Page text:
Although anyone who ventures out of doors is at some risk of encountering hazardous plants, that risk increases when time is spent in the woods. With a little planning and preparation before going camping, most of the hazards associated with toxic plants can be avoided.

by Carolee Boyles

  • Things That Say “Keep Away!”
  • Touch-Me-Not
  • Please Don’t Eat The Berries
  • Heading Off Trouble
  • 10 Rules For Safe Camping With Hazardous Plants

    Remember the old joke about the guy who went to the bathroom in the woods and used some shiny green leaves for toilet paper? Turns out the leaves were poison ivy and … you know the rest of the story.

    All humor aside, many plants—both wild and cultivated—can cause all kinds of grief. Some will induce illness—or kill—when eaten, others give off toxic smoke when burned. Some irritate skin, and still others can inflict a nasty puncture wound.

    Although anyone who ventures out of doors is at some risk of encountering hazardous plants, that risk increases when time is spent in the woods. And when camping—which usually occurs during the warmer months when plants are green and growing—there’s likely to be a run-in with some of Mother Nature’s bad boys.

    Dr. Dan Brown studies dangerous plants and their effects on people and animals at Cornell University in Ithaca, N.Y. He says campers need to remember that each region of the country has its own hazardous plants.

    “If you go from Florida to Michigan or to California, you have a whole different set of actors,” Brown says. “That’s probably one of the reasons that humans tended to associate with animals in prehistoric times. We could have our herds try these plants and work as effective filters for us. We could eat products from the animals, and as we migrated into a new area, we had a food supply until we could figure out which plants were poisonous. It’s probably one of the reasons we were more successful once we domesticated animals.”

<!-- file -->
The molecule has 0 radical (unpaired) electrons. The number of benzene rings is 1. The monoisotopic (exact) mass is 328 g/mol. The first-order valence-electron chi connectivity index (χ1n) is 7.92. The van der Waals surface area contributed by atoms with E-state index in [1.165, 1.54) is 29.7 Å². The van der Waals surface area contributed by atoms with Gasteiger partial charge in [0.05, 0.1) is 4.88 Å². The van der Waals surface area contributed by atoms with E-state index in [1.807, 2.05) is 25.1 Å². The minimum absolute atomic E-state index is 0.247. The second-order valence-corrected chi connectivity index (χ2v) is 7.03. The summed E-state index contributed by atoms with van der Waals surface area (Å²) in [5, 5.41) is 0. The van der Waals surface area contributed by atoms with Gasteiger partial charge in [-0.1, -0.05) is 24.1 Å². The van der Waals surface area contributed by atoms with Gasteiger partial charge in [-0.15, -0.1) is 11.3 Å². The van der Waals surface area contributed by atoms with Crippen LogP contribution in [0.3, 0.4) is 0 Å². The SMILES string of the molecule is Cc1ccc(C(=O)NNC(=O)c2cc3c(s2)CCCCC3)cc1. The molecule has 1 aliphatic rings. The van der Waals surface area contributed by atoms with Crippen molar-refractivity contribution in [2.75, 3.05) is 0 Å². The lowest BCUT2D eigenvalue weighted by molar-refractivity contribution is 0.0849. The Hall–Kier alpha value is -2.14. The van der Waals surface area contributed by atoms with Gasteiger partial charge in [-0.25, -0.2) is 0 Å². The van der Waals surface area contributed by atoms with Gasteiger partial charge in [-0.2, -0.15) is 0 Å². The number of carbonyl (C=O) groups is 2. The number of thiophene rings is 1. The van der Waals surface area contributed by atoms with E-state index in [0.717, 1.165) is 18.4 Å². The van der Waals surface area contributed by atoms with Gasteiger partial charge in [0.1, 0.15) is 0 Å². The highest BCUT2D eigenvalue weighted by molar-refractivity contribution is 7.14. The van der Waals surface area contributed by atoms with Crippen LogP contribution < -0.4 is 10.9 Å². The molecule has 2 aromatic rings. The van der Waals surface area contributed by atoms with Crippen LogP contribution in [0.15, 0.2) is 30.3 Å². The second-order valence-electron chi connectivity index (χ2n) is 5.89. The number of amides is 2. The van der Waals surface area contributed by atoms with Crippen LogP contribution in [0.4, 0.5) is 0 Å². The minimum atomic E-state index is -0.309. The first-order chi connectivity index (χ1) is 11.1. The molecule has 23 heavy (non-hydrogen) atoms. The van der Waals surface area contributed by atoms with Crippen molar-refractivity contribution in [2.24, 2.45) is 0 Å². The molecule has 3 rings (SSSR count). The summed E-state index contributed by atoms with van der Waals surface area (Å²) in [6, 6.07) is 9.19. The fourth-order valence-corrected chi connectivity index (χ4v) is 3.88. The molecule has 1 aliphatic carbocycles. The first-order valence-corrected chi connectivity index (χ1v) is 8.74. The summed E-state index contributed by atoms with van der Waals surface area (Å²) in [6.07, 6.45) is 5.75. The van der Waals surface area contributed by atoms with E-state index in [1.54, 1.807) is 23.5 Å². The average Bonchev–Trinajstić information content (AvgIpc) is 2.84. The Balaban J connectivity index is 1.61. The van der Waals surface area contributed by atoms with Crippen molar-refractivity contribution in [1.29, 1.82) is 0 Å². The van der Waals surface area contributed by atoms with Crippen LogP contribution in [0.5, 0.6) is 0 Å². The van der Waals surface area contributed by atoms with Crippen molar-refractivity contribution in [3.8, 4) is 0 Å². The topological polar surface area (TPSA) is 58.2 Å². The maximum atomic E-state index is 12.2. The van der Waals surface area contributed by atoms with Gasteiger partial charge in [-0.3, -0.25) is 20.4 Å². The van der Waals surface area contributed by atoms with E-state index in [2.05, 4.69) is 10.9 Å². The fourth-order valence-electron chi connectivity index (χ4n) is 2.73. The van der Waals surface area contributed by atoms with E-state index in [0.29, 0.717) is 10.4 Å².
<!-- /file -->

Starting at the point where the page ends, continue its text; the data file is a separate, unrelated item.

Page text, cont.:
The point here is that you can be an expert on the plants in your area, but if you go somewhere else, all your knowledge and experience won’t help you. So even though you may be an experienced camper, going into a new environment means a whole new set of risks.

    Why do plants have thorns, stickers, irritating sap or poisonous berries? It’s all in the name of protection.

    “Plants have lots of good nutrients in them, so they defend themselves against being eaten or damaged,” Brown says. “Plants can’t run away. If they don’t defend themselves some way, like by growing real tall like a tree or by having thorns, they’ll become extinct in short order. So most plants, including a lot of food plants—in the raw stage, anyway—have lots of defensive chemicals in them.”

    Plants’ defense mechanisms can be divided into three types (with some overlap): thorns and other physical means to keep critters away; chemicals that cause skin irritation of some kind; and toxins that cause illness or death if you eat them.

    Camping Among Hazardous Plants 01
    Many plants can deliver a sharp surprise to unwary campers, including blackberry.

    Things That Say “Keep Away!”

    The least malevolent group of plants you’ll run into is those with thorns or stickers. Although most encounters with this group of plants result in nothing more than scratches, there’s still the potential for more serious problems.

    “A puncture wound is a puncture wound,” Brown says. “It’s a way for bacteria to get in, or there’s a possibility you can get tetanus. A puncture with a thorn can push bacteria into the body where the body’s not ready for it.”

    The most obvious category of plants that can cause puncture wounds is cactuses. Others include blackberries and related species. Then there are grasses with thorny seeds, and a variety of vines and other plants with stickers or thorns.

    About the only thing you can do to protect yourself against these plants is to wear long pants and a long-sleeved shirt, as well as a good pair of walking shoes or light hiking boots. Then be aware of your surroundings, and be careful where you walk. If you do get a puncture would of some kind, get the thorn out, make sure the area is clean, and keep an eye on it. If you notice the area getting red and infected, visit your doctor before an abscess sets in.

    Touch-Me-Not

    The most obvious culprits in this category are poison ivy, poison oak, and poison sumac. Although those three are the major players, they certainly aren’t the only plants that can cause some kind of skin irritation. Some people develop contact dermatitis from Virginia creeper, a vine that’s common in woodland camping areas all over the eastern US. Other people can develop a rash from touching the white sap of milkweed.